Voices From The Readers

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More Paid Parking
Worth A Try This Year
Editor:

I’d like to offer my comments accordingly regarding last week’s editorial, "Paid Parking Expansion Worth Deliberation." I am in Favor of the City placing and providing for the additional parking meters on the ocean block for numbered streets during the season for the purpose of collecting additional revenues.

If the council does decide to vote in favor of the parking meters being installed into the 3,300 something parking spaces that are currently free all year-round, I hope that the city will be able to generate and collect decent revenues it needs for necessary street repairs that are needed.

It’s a "gamble" for sure. Those tourists who recollect and will be subject to paying additional costs for parking in the vacinity of Ocean block and numbered streets south of the boardwalk, may initially be alarmed and caught off guard , however I think the majority affected will simply adapt. Simply put: I believe that the vast majority of tourists who are here during summer and are not staying at a local hotel, but have come before and are used to and have always enjoyed and appreciated the free parking, will end up continuing to come and will just predominately " suck it up " and pay to park when coming to the beach during summer.

Of course, there will be those who are caught off guard and complain. As a mid-town numbered street resident (62nd Street ocean block), I honestly feel that the city will benefit overall with the installing of the additional parking meters. Look at it this way: If at the end of the summer you don’t see good numbers, you can always "change it back", meaning take them back and away.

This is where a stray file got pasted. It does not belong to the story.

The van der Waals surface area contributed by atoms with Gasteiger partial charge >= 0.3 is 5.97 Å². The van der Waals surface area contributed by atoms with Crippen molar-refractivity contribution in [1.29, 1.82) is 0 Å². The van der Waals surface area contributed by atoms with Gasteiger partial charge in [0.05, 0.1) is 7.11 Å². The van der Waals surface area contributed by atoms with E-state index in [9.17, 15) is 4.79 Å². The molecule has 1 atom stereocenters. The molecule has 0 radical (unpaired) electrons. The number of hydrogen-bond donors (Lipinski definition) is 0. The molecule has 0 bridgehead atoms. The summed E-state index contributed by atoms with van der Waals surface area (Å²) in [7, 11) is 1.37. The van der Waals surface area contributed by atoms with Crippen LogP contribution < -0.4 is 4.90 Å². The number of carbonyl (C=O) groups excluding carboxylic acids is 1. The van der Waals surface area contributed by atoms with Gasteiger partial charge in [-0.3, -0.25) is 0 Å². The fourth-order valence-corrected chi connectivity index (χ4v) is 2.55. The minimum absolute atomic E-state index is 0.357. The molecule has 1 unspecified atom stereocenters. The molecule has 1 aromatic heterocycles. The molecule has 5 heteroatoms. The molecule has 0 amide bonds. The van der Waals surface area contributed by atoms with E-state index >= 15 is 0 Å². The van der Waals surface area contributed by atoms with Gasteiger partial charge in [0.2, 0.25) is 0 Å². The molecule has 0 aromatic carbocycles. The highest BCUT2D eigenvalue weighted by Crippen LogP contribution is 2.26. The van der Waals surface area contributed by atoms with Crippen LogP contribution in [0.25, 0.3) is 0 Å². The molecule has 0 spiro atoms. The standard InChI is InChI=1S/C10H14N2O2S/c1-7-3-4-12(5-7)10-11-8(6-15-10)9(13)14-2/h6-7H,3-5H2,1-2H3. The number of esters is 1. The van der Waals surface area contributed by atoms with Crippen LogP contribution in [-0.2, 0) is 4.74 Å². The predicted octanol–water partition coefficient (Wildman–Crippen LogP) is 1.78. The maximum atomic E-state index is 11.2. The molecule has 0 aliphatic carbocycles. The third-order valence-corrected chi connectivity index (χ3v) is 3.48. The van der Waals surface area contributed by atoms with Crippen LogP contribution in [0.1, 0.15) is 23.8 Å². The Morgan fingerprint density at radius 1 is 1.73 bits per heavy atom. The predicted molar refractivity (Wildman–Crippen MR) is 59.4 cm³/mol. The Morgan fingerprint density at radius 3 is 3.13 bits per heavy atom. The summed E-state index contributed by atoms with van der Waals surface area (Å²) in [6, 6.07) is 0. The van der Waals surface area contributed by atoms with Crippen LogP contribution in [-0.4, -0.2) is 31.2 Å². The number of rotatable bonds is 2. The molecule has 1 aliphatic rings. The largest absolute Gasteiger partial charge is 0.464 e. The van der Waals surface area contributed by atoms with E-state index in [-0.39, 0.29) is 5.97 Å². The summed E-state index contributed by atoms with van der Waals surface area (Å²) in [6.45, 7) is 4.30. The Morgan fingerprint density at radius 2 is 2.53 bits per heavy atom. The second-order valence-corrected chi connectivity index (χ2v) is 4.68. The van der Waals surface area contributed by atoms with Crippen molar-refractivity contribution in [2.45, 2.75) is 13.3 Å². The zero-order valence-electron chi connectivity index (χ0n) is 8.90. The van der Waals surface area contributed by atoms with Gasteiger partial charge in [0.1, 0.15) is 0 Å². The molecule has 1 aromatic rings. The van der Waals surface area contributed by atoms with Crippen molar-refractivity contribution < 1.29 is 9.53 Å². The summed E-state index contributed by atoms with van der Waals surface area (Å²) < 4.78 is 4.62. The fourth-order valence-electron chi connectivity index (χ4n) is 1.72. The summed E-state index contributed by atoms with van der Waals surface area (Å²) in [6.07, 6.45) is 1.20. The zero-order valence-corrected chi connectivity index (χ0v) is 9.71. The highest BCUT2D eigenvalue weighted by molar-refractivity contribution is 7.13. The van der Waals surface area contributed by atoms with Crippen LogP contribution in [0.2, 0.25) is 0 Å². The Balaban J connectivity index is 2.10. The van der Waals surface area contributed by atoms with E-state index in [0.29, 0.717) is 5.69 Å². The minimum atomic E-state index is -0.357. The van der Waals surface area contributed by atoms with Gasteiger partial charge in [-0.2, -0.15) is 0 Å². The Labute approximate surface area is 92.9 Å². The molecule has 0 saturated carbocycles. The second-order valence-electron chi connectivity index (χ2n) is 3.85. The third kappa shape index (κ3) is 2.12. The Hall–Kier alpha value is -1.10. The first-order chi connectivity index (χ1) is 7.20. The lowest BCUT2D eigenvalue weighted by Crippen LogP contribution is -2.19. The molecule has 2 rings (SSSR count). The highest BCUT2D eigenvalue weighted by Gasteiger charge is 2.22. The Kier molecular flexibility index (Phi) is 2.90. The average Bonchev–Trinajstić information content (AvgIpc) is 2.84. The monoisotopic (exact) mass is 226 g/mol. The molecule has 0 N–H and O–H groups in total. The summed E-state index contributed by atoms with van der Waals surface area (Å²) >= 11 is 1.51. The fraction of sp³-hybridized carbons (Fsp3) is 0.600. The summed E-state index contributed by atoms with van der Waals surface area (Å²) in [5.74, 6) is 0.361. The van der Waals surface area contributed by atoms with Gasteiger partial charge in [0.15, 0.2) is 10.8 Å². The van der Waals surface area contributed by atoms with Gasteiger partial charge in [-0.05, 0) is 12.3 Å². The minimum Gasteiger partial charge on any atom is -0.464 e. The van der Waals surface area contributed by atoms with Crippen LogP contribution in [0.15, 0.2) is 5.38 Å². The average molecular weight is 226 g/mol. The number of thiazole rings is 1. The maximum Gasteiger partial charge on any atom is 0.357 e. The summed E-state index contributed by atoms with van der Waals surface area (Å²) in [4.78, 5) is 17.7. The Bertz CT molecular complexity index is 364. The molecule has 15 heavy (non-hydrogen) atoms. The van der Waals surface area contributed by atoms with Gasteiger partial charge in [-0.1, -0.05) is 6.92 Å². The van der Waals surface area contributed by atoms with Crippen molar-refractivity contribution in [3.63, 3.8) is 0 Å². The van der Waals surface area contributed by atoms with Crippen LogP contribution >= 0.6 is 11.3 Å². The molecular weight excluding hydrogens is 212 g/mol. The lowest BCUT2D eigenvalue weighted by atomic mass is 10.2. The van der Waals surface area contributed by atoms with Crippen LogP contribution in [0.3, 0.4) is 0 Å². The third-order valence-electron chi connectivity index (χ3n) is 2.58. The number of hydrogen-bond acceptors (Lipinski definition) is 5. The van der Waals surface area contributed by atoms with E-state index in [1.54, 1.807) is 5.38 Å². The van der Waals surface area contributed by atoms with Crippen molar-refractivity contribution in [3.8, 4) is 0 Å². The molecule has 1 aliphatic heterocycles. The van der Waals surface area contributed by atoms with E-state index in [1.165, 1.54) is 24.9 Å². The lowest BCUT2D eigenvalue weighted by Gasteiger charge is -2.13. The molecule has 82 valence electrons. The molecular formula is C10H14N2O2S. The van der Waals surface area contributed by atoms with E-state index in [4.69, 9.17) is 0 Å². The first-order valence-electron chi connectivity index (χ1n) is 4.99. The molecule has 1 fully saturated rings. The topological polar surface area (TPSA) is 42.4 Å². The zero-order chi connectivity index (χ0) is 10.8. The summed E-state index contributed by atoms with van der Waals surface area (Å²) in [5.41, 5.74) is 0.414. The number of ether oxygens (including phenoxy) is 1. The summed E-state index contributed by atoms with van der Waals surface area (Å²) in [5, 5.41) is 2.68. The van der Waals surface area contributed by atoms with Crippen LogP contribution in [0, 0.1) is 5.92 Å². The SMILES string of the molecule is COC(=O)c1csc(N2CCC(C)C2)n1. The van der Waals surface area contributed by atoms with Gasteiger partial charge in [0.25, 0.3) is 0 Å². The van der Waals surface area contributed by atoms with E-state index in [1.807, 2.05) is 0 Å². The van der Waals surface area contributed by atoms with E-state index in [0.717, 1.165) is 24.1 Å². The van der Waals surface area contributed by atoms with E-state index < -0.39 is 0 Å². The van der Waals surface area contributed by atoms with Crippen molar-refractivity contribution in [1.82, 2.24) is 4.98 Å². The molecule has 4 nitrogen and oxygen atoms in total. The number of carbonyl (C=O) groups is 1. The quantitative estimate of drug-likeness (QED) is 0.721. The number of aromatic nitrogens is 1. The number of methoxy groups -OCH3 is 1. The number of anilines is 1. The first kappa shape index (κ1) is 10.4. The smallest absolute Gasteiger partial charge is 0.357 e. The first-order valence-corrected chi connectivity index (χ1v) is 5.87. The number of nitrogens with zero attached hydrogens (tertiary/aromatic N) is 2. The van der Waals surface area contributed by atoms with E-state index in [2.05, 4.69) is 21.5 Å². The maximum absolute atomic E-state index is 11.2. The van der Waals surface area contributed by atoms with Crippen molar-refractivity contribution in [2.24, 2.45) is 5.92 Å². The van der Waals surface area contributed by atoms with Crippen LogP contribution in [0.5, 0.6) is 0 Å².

If implemented though, I would assume that there will be additional Ocean City parking attendant staffing hours that will be necessary to monitor the affected streets during season. In any event, it should prove to be a test for sure as to whether or not there is the need for additional city action.

Doug Antos,
Ocean City

Council Majority
Making Right Moves
Editor:

Some people just don’t get it and unfortunately they never will. In last week’s issue, “Fiscal Impact of Pension Changes Debated in O.C.”, Councilwoman Mary Knight pointed out that the town has lost $692,000 due to investment losses from closing the former benefit plan, which was favored by the majority, versus an open amortization method.

The $692,000 isn’t a new expense. It just has to be paid now instead of sometime down the road and passing the debt on to your children and grandchildren.

Why should the council pass the debt on to the next generation? You should not. But rather this generation should pay for their pass actions which has caused the current financial problems facing Ocean City today.

Mayor Rick Meehan said “It was programmed out to be paid over a period of time so those that were here paid as it was being paid off. You accelerated the payment so it is an added cost for the people that are here today that have to do this.”

Well, why shouldn’t the people that are here today pay it off?  They were the beneficiaries and employer of the present and past work force. They got the benefits of the employees’ efforts in building a better and stronger Ocean City.

Tax payers need to take responsibility for their actions and remove the debt burden from those that will follow in your footsteps. You, the current tax payers, personally did not make the past fiscal decisions, but you voted in the people that did. You need to take responsibility and begin to pay down the debt.